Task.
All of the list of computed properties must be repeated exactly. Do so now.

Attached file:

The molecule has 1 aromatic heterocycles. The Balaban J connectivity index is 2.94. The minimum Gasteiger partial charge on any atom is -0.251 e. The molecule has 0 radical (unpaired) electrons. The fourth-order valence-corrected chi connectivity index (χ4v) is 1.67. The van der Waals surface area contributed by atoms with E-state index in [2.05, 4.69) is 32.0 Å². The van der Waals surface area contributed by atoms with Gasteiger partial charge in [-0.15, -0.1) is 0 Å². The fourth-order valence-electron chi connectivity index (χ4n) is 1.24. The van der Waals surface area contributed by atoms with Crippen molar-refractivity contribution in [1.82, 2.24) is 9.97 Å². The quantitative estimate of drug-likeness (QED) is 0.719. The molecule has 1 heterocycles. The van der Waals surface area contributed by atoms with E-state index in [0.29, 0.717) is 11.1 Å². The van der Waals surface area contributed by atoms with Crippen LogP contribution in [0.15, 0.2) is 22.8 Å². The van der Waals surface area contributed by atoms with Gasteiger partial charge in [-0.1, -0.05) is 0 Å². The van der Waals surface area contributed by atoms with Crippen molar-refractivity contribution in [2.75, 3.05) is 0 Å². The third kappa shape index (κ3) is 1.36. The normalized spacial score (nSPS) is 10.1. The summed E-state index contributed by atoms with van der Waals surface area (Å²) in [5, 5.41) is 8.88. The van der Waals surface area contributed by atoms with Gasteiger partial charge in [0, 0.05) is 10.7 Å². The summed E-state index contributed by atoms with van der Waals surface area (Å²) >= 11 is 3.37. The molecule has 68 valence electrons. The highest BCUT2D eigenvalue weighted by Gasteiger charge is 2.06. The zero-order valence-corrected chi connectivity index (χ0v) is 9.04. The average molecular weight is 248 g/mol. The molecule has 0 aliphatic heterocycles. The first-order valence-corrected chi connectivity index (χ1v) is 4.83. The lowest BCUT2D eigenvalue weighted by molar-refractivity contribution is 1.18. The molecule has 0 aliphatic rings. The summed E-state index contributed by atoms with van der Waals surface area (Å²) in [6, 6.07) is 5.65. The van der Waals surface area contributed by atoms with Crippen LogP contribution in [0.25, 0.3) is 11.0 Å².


The molecule has 1 aromatic heterocycles. The Balaban J connectivity index is 2.94. The minimum Gasteiger partial charge on any atom is -0.251 e. The molecule has 0 radical (unpaired) electrons. The fourth-order valence-corrected chi connectivity index (χ4v) is 1.67. The van der Waals surface area contributed by atoms with E-state index in [2.05, 4.69) is 32.0 Å². The van der Waals surface area contributed by atoms with Gasteiger partial charge in [-0.15, -0.1) is 0 Å². The fourth-order valence-electron chi connectivity index (χ4n) is 1.24. The van der Waals surface area contributed by atoms with Crippen molar-refractivity contribution in [1.82, 2.24) is 9.97 Å². The quantitative estimate of drug-likeness (QED) is 0.719. The molecule has 1 heterocycles. The van der Waals surface area contributed by atoms with E-state index in [0.29, 0.717) is 11.1 Å². The van der Waals surface area contributed by atoms with Crippen LogP contribution in [0.15, 0.2) is 22.8 Å². The van der Waals surface area contributed by atoms with Gasteiger partial charge in [-0.1, -0.05) is 0 Å². The van der Waals surface area contributed by atoms with Crippen molar-refractivity contribution in [2.75, 3.05) is 0 Å². The third kappa shape index (κ3) is 1.36. The normalized spacial score (nSPS) is 10.1. The summed E-state index contributed by atoms with van der Waals surface area (Å²) in [5, 5.41) is 8.88. The van der Waals surface area contributed by atoms with Gasteiger partial charge in [0, 0.05) is 10.7 Å². The summed E-state index contributed by atoms with van der Waals surface area (Å²) >= 11 is 3.37. The molecule has 68 valence electrons. The highest BCUT2D eigenvalue weighted by Gasteiger charge is 2.06. The zero-order valence-corrected chi connectivity index (χ0v) is 9.04. The average molecular weight is 248 g/mol. The molecule has 0 aliphatic heterocycles. The first-order valence-corrected chi connectivity index (χ1v) is 4.83. The lowest BCUT2D eigenvalue weighted by molar-refractivity contribution is 1.18. The molecule has 0 aliphatic rings. The summed E-state index contributed by atoms with van der Waals surface area (Å²) in [6, 6.07) is 5.65. The van der Waals surface area contributed by atoms with Crippen LogP contribution in [0.25, 0.3) is 11.0 Å².